The first stage in the sponsored projects lifecycle is to identify and evaluate funding opportunities. This stage includes searching for funding opportunities that match your research profile and for which both you and your institution(s) are eligible to apply. For assistance in locating funding opportunities, contact the Research Enhancement Unit.
Sources of research funding can be: federal, non-federal (including corporate partnerships, foundations or philanthropy) or international. Additionally, a number of offices and schools at the George Washington University (GW) sponsor intramural funding competitions that support research.
For opportunities that limit the number of submissions by institution, also known as limited proposal opportunities, this stage may include an internal process for reviewing and selecting proposals to be advanced.
Strategies for Refining Funding Searches
There are a number of questions that may be helpful as you evaluate a sponsor and/or funding opportunity:
|For federal sponsors, review their mission statements and priorities. For other sponsors, such as foundations and corporations, discuss the opportunity with the relevant GW offices.
Does your project fall within the sponsor's current priorities?
Does the sponsor’s funding opportunity only allow one application submission per institution requiring internal coordination?
|Check the InfoReady portal for limited submission and intramural funding competitions
Is the application submission deadline hard or continuous, and allow sufficient time for proposal preparation, departmental/institutional approval, and submission?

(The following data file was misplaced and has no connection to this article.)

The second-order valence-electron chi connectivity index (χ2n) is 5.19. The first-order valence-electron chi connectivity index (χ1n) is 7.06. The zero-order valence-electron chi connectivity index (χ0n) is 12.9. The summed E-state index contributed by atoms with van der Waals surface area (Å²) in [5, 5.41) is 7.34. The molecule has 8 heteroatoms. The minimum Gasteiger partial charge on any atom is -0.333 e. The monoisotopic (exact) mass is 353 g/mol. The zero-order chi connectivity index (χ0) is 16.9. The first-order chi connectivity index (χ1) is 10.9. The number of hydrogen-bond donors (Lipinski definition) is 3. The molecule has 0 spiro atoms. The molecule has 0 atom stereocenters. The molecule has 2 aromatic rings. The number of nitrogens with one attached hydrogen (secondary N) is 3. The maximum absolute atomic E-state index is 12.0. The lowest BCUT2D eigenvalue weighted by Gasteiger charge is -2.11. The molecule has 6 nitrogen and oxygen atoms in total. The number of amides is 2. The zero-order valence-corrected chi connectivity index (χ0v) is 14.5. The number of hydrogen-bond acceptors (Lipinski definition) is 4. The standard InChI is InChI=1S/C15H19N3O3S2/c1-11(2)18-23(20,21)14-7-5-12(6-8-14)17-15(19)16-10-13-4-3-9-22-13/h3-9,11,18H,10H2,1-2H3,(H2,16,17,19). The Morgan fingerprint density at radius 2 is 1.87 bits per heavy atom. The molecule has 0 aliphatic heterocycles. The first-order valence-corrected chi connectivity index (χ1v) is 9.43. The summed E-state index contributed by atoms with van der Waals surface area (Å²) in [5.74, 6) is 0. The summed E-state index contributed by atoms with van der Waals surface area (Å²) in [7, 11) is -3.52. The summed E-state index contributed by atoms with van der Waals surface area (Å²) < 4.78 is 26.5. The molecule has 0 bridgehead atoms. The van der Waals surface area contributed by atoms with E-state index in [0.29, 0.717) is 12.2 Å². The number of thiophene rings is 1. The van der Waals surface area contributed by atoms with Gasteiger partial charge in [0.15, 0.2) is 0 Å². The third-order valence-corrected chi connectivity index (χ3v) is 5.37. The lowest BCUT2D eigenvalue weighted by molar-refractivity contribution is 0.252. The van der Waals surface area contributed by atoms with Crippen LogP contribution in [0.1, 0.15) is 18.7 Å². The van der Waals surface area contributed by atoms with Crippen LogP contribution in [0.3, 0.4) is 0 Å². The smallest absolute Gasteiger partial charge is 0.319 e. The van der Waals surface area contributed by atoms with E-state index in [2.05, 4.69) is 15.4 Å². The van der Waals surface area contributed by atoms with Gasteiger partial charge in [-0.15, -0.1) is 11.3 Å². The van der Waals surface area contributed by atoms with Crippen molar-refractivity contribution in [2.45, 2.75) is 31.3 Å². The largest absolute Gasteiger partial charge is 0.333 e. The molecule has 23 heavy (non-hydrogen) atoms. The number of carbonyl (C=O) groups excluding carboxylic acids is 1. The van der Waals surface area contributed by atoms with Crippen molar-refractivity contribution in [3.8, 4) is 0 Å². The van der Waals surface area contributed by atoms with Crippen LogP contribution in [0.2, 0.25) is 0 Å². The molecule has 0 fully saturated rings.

Does the sponsor actually fund others "like" you (i.e., university faculty)?
|Talk with colleagues - who is funding their work? Look at journals in your field for acknowledgement of sponsor funding.
Type of support:
|Sponsor’s role on a grant (patron), cooperative agreement (partner), and contract (purchaser of services/goods).
Does the sponsor make awards in the dollar range you require to conduct the proposed research?
Does the sponsor make one-time, one-year only awards, or is continuation and/or renewal funding possible?
|Use Pivot as well as federal agency websites like NIH's Research Portfolio Online Reporting Tool. This may give you a better understanding of what projects particular sponsors favor.
Is cost sharing prohibited or allowed (voluntary or mandatory)?
What is the anticipated application to award ratio? How many awards will be made?
|Where possible, determine review criteria and mechanisms the sponsor uses. This information may be provided in the proposal guidelines or on the sponsor's website.
|Motivation and intent:
Does the sponsor have special or undefined criteria that are used for awards? Is this a competitive opportunity or has the sponsor identified possible recipients (earmarking)?
Does the sponsor have staff to provide information prior to proposal submission?
|It may be appropriate to contact a sponsor before submitting a proposal. Program staff contacts are often identified in the program announcement or in the guidelines.
Are multidisciplinary efforts or collaborations (multi-PIs/PDs) strongly encouraged?
|Internal/external collaborators can be found through GW offices or Pivot. Make a multi-PI/PD plan to submit with your application.
Does your research project require dedicated administrative coordination/support or data sharing/management components?
|Be sure to account for and justify staff and/or technology equipment/component needed to properly conduct your research. If applicable, provide a data sharing plan with your proposal. Contact GW offices for further consultation.